Like a lot of kids, growing up in the 1980s with my kid brother, we spent a great deal of time watching wonderfully inappropriate horror films, mostly on pay TV, late night cable or with parental permission, renting them from the local video store. Peeking through fingers, knowing we shouldn’t be seeing what we were seeing but unable and often unwilling to turn away as our hearts jackhammered our spines, thrilled at the scary spectacle unraveling before us; sneering monsters with crimson claws and drooling fangs, certain to inspire nightmares and night lights.
These late nights would lead to a lifelong fascination with genre films, and so, with a whiff of nostalgia in the air and a devilish grin, recounted here are ten of the best overlooked fright films the 1980s have to offer, and, despite some lazy tropes, overkill of slasher franchises, and uneasy exploitation misfires, the horror film had a heyday of artistic and commercial successes that has been unrivaled since. Enjoy!
10. The Gate (1987)
This surprisingly effective slice of horror-lite, targeted at a young audience who could easily identify with the film’s twelve-year-old protagonist, Glenn (Stephen Dorff, in his feature film debut), is a creepy, funny, and refreshingly unjaded dark adventure. An American-Canadian co-production from director Tibor Takács and writer Michael Nankin, both of whom share an appreciation of Ray Harryhausen-style stop-motion, The Gate introduces us to Glenn, left in the care of his boy-obsessed 16-year-old sister Alexandra (Christa Denton), as their folks leave town for the weekend.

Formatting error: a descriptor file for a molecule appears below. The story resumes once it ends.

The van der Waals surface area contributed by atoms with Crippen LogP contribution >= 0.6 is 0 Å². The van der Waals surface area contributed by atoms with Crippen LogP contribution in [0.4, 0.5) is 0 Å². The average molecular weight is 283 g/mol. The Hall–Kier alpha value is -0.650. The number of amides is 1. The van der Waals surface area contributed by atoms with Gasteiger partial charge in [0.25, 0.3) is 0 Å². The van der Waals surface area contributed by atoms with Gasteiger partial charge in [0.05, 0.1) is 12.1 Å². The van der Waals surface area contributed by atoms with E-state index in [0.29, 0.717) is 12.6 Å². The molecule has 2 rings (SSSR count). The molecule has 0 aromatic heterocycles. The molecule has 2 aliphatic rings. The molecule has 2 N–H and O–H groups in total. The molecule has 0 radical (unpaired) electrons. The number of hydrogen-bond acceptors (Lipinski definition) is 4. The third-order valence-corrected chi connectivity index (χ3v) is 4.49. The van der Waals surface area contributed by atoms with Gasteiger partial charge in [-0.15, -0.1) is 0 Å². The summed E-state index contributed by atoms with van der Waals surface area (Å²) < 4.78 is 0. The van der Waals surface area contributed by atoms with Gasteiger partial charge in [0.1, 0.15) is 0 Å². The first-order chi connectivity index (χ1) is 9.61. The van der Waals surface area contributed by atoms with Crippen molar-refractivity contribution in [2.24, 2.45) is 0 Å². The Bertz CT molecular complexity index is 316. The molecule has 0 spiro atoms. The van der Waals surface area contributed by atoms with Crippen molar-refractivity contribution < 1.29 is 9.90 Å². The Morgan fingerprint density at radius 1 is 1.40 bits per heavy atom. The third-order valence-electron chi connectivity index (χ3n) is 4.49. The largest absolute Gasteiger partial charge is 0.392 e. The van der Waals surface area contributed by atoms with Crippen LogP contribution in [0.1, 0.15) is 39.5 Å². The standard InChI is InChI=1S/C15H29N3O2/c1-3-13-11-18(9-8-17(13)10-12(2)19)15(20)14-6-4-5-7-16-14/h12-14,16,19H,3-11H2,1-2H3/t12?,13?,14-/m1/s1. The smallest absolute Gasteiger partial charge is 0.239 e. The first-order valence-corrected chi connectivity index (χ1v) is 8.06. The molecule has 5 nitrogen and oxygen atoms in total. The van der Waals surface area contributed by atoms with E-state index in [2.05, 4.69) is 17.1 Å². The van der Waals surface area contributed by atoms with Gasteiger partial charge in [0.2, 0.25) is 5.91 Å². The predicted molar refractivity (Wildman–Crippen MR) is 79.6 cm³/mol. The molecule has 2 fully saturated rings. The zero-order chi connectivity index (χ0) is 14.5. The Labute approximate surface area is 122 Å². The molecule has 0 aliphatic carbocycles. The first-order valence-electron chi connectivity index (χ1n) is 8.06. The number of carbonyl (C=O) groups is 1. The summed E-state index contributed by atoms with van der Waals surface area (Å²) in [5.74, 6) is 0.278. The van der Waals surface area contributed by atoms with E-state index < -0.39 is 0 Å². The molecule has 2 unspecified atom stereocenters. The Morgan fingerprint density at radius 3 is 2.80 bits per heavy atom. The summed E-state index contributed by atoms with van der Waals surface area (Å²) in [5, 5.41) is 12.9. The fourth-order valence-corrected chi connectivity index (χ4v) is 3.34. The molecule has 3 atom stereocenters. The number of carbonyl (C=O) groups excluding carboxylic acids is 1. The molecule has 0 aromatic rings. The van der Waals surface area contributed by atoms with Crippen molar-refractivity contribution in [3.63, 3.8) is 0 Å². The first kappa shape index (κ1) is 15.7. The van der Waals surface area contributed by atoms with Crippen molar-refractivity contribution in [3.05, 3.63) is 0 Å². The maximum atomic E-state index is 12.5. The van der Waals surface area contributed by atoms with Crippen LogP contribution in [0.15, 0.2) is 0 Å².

And while his big sis would much rather throw a party than pay her annoying little brother much attention, Glenn and his bff Terry (Louis Tripp), both heavy-metal enthusiasts, soon summon some dark shit from a hole left by a fallen tree in the backyard. A gateway to hell or just overly elaborate liner notes from their favorite aggressive LP, “The Dark Book”, played backwards, of course, just maybe? The Gate is first-rate horror-adjacent fare, and a perfect intro for moppets who are curious about monsters (it was certainly a “gateway” for me, to many more adult-framed fright flicks). A gem.
9. Tetsuo: The Iron Man (1989)
The boundary pushing body horror on shrill display in this cyberpunk fright flick is a large part of what made this low budget effort from cult-film director Shinya Tsukamoto a hit with the midnight movie crowd.
Shin’ya Tsukamoto is the metal fetishist gone mad –– perhaps due to the writhing maggots that pour from his wounds where metal melds to his disgusting skin –– who’s mowed down on the highway by Salaryman (Tomorrow Taguchi) and his girlfriend (Kei Fujiwara). These reckless lovers then dispose of his body by dumping it into a ravine. Little did they suspect this would provoke a decidedly nasty curse that transforms the flesh into iron in as many painful and vomitous ways as possible. Ain’t karma a bitch?
This strange, sometimes boring, sometimes fascinating, frequently gory, often funny, and always fucked up film would go on to father two just as transgressive sequels; Body Hammer (1992) and The Bullet Man (2009) while cinching Tsukamoto as an international provocateur of unconventional cult cinema. It’s also fair to say that this is a film for extreme fans but, that said, admirers of David Cronenberg (particularly 1983’s Videodrome) and David Lynch (shades of 1977’s Eraserhead) will dig and devour some of the surreal strangeness as well.
8. The Hidden (1987)
A precursor to his Special Agent Dale Cooper persona, Kyle MacLachlan stars as FBI agent Lloyd Gallagher in hot pursuit of an exotic car loving, nihilistic, and parasitic alien creature that moves from host to host leaving bullet-riddled bodies and swathes of destruction in its wake.